Getting laid back on my bike

At Christmas I entered a sportive whilst worse for wear but duly set about a training regime to put me on course for a 65 mile bike ride. The training regime started a bout of bursitis which then mutated into a flare up of all my spinal complaints and now apparently my neck has degenerated to such a state that I need to take extra special care to extend its’ useful life.  I have now spent more than ten weeks getting needles stuck in me at my expense in pursuit of pain free existence.
I have always enjoyed the stranger sides of transportation. I had a rat bike (take a bike, take everything pretty off it, take the remainder and paint it matt black) I built a car, I drove kit cars and I supported the stranger sides of cycling. So my decision to invest in a recumbent bicycle wasn’t exactly a last ditch attempt to keep on the road but that desire was very high on the list.
I kept fairly quiet on the subject at the time, this was a decision I needed to make for me and I actually didn’t want any external input to dissuade me. I test rode a number of bikes and trikes under expert tuition from Kevin, the owner of DTek in Ely and from that moment I was sold on the idea. The positives were clear, no pain in my back, no pain in my elbow and no pain in my neck. The negatives were also clear. They cost a lot for what they are, they look strange and they handle differently. I wasn’t phased by this and I felt that  the purchase was justified.
I bought a second hand Challenge Furai from Kevin at DTek for a sum not far short of the Greek  national debt. The bike had everything I thought important, a bit of suspension to prevent all the bumps going through my spine, 24″ wheels to provide me with less distance to fall, subtle matt black and decent specced  drivetrain and brakes to make the experience all the more pleasant.
You know how it is when you are sold on buying something and the salesman make a glib, throwaway statement?  A statement that if you were less sold on something would trigger an alarm bell. You know how it is when all you want to do is press the buy it now button on the card machine and something starts a little beeper in the back of your mind, that you instantly override?  Well both occurred on that fateful day and I knew better.
The first issue was the statement that anything, even slightly dodgy, would be replaced as a matter of course, then during a phone call being told that the tasty Hope brakes were buggered and needed replacing. Replacing brakes doesn’t come cheap. Therefore anything aside from the brakes would have to be passed on or Kevin would be out of pocket. I understand business and I live in the real world, this is life.
And so I arrived back in Ely to test ride the Challenge Furai with a view to spending an indecent amount of money on securing it for my future entertainment. Only to be met with a throwaway comment about the tyres, being close on the limit of requiring replacement; good tread, cracking sidewalls but not bad enough to warrant changing. The test ride was brilliant, though shortened by the gale force winds. We were soon figuring out the best way of strapping it to my car.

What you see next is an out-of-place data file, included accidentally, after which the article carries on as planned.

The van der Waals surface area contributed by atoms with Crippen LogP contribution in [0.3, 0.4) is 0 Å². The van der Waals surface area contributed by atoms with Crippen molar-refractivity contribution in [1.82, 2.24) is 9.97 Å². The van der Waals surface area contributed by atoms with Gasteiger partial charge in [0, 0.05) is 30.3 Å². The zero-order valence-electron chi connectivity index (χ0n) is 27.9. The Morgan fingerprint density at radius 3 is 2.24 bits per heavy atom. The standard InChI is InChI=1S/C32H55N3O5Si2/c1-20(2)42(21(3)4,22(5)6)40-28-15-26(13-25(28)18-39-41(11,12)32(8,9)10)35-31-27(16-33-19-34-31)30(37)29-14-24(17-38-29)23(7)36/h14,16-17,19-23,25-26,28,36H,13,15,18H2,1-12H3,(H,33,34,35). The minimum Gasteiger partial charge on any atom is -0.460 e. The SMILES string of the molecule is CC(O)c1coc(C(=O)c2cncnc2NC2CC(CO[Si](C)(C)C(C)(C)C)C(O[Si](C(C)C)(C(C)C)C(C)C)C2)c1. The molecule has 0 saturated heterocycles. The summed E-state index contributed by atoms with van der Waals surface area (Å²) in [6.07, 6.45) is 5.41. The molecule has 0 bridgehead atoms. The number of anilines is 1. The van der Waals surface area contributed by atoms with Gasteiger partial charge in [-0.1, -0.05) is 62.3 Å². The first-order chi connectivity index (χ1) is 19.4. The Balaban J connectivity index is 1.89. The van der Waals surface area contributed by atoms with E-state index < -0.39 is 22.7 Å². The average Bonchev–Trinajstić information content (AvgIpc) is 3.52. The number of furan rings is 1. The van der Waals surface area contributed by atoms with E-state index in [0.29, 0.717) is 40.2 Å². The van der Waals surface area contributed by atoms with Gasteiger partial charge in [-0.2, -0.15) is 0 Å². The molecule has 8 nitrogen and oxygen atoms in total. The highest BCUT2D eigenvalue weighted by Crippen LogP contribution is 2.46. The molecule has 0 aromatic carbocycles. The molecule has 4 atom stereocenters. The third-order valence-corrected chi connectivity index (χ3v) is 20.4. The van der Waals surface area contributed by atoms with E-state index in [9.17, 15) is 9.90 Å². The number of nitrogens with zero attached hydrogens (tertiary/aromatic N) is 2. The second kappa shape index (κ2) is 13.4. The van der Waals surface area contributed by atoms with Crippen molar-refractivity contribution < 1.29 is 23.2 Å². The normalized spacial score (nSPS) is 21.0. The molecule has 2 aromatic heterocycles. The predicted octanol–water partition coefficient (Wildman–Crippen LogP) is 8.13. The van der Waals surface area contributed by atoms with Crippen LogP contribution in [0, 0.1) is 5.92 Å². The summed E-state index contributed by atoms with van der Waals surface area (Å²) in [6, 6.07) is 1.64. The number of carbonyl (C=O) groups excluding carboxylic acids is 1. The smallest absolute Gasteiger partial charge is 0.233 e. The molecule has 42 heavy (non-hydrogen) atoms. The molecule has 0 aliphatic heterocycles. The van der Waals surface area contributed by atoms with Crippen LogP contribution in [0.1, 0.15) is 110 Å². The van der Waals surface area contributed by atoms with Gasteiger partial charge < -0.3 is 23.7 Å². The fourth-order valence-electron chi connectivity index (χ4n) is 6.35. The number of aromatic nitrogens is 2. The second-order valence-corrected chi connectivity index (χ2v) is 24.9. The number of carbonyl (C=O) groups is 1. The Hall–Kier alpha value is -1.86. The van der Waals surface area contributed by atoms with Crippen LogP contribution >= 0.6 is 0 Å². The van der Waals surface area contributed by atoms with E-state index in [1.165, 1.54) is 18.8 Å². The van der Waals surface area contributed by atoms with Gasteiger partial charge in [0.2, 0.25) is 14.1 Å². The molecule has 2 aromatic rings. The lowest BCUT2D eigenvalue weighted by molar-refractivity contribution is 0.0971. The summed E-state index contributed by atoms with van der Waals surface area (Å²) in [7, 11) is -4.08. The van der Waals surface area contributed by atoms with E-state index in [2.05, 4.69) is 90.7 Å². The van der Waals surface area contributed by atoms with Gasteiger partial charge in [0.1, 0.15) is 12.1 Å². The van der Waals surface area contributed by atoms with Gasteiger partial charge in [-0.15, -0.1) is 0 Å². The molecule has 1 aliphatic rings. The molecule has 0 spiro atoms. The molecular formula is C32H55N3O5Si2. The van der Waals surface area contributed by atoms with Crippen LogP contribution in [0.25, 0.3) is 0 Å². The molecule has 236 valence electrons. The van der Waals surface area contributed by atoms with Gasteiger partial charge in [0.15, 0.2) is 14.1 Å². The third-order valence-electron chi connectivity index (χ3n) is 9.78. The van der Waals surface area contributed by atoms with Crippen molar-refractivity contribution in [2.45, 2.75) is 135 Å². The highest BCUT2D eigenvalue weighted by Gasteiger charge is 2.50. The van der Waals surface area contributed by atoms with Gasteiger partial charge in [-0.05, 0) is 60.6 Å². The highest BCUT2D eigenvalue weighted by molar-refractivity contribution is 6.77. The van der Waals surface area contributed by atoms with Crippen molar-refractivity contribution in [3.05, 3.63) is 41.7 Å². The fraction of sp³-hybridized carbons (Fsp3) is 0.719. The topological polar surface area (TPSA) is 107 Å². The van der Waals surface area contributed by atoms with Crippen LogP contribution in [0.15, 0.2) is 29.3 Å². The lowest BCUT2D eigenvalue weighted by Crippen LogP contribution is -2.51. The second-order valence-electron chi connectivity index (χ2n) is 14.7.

On the journey back in those winds we stopped to check the bike. The rear tyre was flat, this was a surprise but I ignored it. I fixed the  flat and set about monstering the bike around the campsite, learning the subtleties of being a bent rider. The next day, the tyre was flat again. I bought another tube and continued the learning curve.
I managed maybe 35 miles on the Challenge doing the local safe routes before setting out on my first major ride last Thursday. I had got about seven miles into the ride and realised I had yet another puncture. I changed the tube but for what ever reason, the tube wouldn’t inflate. I only had one CO2 cartridge left (and stupidly no patches with me) and this wouldn’t last to mess about finding a leak and inflating the tyre and so began the long walk home. On this walk I then gained a front wheel puncture just by pushing the bike.
On my safe return home I decided to buy new tyres and new tubes ahead of my weekend away in Wolverley. Due to the last minute nature of this purchase only next day delivery would do and the only retailer I trusted didn’t have any suitable tyres so I bought what I thought would do. Imagine my joy at the timely arrival of the package and my unbridled dismay when the new tyres were completely the wrong size for my wheels.
Fortunately I have other bikes at my disposal and so the weekend hasn’t been ruined but I was so intent on spending the weekend riding my recumbent. 
And so the search for tyres began again. It appears that 24″ tyres aren’t that popular and 1.5″ width even less so. I can’t help thinking this fact was known to the retailer and glossed over. I haven’t raised this with him personally and I doubt I have the bottle or the reason to do so but for a while I was genuinely feeling I had been sold a dud   I have now bought some slightly wider tyres in the hope they will fit. If that fails, I will try and convert the bike to larger wheels but still wish I had had the tip prior to purchase, it may have changed my decision.
On the aforementioned fateful day, most of the time was spent trying to get the gears to work properly. The bike was very prone to ghost shifting and a generally lack lustre experience. Me being an expert on crap gear shifting soon had me making an attachment to my workstand  and checking the alignment of the rear deraillieur with my specially made alignment tool. After 5 degrees of alteration, the gears finally started doing what they should do.
Whilst all these niggles appear easily solved, should I have had to deal with these at all?